The present invention successfully addresses the shortcomings of the presently known configurations by providing an apparatus operable to deliver a very thin and flexile probe to a cryotherapy target, while providing thermal protection to healthy tissues near a shaft of that probe. The present invention relates to use of a cryoprobe/introducer-sheath combination wherein a cryoprobe absent a thermally insulating layer is combined with a thermally insulating introducer. This apparatus can be used to extend towards and into a cryoablation target a cryoprobe operable to cryoablate portions of that target, which cryoprobe provides advantages of unusual thinness and high flexibility made possible by the fact that the cryoprobe itself does not comprise an insulating layer, yet the apparatus provides protection to healthy tissues by preventing unintended cooling by the cryoprobe shaft because the introducer comprises either a heater, or effective thermal insulation. In a method of use recommended for some embodiments, the introducer is inserted through a body lumen or into a body cavity and advanced toward a target tissue, whereupon a distal portion of the uninsulated probe is caused to extend distally from the introducer and is caused to penetrate into the target tissues. The cryoprobe is thus able to ablate target tissues while the introducer protects the body lumen and/or healthy tissues within the body cavity and/or all or most tissues external to the ablation target.
This combination of insulating introducer and uninsulated probe protects healthy tissue yet makes available a highly maneuverable probe able to penetrate tissue with a minimum of tissue resistance and tissue trauma. A thin ablation probe is advantageous in that it requires less force than a conventionally thick probe to penetrate tissue. This advantage is particularly important in certain clinical contexts, such as when a probe is required to penetrate a tough tissue such as a fibroid. Also, thin probes generally cause less trauma and bleeding than thick probes, when inserted into tissue. This, too, may be of critical importance in certain clinical contexts involving inserting a probe into very soft tissue. A liver, for example, is easily distorted or damaged when a non-thin probe is inserted therein by force.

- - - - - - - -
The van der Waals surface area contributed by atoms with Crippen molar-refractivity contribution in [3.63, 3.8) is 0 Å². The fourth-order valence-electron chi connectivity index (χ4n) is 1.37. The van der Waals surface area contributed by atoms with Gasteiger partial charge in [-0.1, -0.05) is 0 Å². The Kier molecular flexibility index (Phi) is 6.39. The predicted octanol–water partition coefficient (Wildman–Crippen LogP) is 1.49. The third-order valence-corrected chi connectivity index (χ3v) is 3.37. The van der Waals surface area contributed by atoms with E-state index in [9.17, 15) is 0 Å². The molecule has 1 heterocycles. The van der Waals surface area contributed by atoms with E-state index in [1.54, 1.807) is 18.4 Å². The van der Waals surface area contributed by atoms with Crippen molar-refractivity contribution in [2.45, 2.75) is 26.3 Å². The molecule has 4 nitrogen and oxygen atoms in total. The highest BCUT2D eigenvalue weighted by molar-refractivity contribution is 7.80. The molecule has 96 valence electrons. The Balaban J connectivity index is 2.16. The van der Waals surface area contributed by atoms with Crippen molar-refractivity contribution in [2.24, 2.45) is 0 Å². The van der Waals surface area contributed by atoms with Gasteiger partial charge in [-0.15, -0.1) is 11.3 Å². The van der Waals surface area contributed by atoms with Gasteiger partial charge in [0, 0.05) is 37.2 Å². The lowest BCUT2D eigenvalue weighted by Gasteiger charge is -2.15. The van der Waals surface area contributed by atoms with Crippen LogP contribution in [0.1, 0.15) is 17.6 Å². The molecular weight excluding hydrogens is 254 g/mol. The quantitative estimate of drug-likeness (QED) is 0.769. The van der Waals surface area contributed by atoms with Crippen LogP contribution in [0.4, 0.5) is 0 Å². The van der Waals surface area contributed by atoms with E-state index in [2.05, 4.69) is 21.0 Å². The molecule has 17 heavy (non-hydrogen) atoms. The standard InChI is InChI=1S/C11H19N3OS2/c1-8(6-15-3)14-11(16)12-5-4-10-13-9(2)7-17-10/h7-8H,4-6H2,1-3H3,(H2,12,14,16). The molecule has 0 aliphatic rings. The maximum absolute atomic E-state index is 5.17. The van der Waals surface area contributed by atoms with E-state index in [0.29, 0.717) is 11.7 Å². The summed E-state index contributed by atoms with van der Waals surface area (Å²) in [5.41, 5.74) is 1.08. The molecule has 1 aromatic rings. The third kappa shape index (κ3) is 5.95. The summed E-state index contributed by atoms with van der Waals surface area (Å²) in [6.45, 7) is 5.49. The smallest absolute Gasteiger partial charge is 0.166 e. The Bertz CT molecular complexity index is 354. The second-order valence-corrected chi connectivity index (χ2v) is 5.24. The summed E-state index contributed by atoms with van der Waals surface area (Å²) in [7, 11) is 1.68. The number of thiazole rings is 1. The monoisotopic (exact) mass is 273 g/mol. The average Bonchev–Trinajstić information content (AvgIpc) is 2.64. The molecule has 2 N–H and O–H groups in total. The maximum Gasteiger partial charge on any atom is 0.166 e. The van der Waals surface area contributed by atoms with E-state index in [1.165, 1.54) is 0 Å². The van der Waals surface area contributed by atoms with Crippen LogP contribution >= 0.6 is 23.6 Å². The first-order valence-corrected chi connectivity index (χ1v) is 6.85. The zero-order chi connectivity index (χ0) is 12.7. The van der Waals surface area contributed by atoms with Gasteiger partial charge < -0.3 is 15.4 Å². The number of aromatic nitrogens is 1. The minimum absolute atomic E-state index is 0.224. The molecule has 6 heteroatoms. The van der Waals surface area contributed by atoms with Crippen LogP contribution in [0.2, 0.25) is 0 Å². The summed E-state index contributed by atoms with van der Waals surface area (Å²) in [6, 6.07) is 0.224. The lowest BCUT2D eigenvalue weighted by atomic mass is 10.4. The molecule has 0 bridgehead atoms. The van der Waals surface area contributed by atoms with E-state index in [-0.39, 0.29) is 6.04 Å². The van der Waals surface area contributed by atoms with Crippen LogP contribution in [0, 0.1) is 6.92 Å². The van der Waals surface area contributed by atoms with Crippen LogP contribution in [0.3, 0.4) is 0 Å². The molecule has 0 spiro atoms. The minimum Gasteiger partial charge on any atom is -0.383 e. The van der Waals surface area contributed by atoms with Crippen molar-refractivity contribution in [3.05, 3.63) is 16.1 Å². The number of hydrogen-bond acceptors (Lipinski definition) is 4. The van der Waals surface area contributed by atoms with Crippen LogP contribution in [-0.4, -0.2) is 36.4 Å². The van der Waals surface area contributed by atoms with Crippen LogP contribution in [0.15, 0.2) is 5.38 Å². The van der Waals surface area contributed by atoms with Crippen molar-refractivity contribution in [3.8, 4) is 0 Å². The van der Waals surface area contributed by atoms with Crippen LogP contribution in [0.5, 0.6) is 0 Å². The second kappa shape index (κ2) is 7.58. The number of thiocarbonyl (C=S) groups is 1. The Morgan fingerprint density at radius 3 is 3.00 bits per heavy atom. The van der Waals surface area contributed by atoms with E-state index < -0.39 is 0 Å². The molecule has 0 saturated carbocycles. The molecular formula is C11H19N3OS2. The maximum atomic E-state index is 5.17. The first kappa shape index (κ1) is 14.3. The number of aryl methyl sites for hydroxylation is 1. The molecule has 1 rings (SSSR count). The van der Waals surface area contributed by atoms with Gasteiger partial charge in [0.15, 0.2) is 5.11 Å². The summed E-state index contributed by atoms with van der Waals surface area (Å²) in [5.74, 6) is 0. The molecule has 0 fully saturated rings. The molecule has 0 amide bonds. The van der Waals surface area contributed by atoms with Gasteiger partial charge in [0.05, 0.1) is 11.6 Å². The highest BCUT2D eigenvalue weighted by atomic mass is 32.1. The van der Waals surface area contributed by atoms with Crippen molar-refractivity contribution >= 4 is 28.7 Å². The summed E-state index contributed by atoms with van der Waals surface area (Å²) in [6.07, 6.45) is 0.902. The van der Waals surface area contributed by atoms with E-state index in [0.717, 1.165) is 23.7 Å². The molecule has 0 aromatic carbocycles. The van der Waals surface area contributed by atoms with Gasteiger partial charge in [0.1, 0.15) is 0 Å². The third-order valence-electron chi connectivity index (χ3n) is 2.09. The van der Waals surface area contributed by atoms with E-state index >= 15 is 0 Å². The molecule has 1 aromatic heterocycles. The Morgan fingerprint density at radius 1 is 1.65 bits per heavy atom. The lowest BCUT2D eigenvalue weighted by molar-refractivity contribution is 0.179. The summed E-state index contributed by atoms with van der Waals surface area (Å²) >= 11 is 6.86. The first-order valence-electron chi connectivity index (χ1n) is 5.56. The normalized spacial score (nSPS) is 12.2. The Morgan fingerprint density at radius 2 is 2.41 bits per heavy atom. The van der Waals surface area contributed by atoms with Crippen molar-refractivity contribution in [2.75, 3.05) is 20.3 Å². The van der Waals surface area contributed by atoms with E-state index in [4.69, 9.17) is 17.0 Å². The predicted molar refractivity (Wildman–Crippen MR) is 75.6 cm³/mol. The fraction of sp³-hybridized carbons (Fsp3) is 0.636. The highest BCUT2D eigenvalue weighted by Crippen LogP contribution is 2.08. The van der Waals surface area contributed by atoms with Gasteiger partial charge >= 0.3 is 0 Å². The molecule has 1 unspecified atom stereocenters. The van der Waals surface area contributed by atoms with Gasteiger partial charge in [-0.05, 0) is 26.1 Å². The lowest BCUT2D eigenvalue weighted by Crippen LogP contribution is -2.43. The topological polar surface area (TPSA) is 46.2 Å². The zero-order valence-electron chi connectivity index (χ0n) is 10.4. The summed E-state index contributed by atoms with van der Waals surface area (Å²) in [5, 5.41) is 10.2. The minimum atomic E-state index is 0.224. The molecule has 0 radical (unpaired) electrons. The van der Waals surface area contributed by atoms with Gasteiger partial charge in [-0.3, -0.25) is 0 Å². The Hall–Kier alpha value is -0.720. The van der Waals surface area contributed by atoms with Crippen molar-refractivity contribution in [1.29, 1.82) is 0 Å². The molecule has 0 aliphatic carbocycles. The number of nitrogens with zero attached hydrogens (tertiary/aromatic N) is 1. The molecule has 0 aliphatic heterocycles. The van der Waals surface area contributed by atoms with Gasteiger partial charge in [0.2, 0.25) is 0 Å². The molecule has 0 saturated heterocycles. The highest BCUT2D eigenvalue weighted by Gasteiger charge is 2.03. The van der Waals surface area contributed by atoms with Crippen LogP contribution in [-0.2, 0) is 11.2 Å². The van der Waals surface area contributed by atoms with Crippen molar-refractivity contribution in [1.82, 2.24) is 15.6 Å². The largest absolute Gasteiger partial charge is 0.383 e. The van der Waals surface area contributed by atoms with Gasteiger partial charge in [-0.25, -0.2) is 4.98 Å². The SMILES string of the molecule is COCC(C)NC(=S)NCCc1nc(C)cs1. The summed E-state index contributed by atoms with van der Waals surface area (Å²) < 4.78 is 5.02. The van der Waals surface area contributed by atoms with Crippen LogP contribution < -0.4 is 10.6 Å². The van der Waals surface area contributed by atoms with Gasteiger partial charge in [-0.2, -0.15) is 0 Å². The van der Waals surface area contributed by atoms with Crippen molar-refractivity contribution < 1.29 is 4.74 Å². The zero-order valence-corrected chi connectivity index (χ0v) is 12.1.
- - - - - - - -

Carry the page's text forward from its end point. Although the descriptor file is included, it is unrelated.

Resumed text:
The present invention further successfully addresses the shortcomings of the presently known configurations by reducing the complexity and manufacturing cost of cryoprobes and increasing their reliability. Cost, complexity, and potential for error in manufacturing cryoprobes having a thin insulation layer which must be finely fit within a narrow cryoprobe shaft are significantly greater than the cost, complexity and uncertainty of creating an uninsulated cryoprobe and an introducer, which may be a simple sheath, comprising material which is a poor heat conductor such as a plastic.
Treatment of uterine fibroids is an example of a clinical context where embodiments of the present invention may be advantageously used to treat ablation targets: an insulated introducer of the present invention may be used to deliver a thin cryoprobe to a fibroid, where thinness of the probe operating tip facilitates penetration of the fibroid, while insulating qualities of the introducer protect tissues of the cervix through which the cryoprobe must pass to reach the fibroid. In some embodiments, the cryoprobe operating tip may be formed as a spiral or other non-straight form, enabling to relatively large surface of contact between probe tip and target.
Cryotherapy is used to treat lesions in many parts of the body, yet some lesions which it would be desirable to treat using cryoablation or other forms of cryosurgery are not accessible to cryoprobes known to prior art. Some such lesions may be successfully treated by the cryoprobe/introducer combination of the present invention.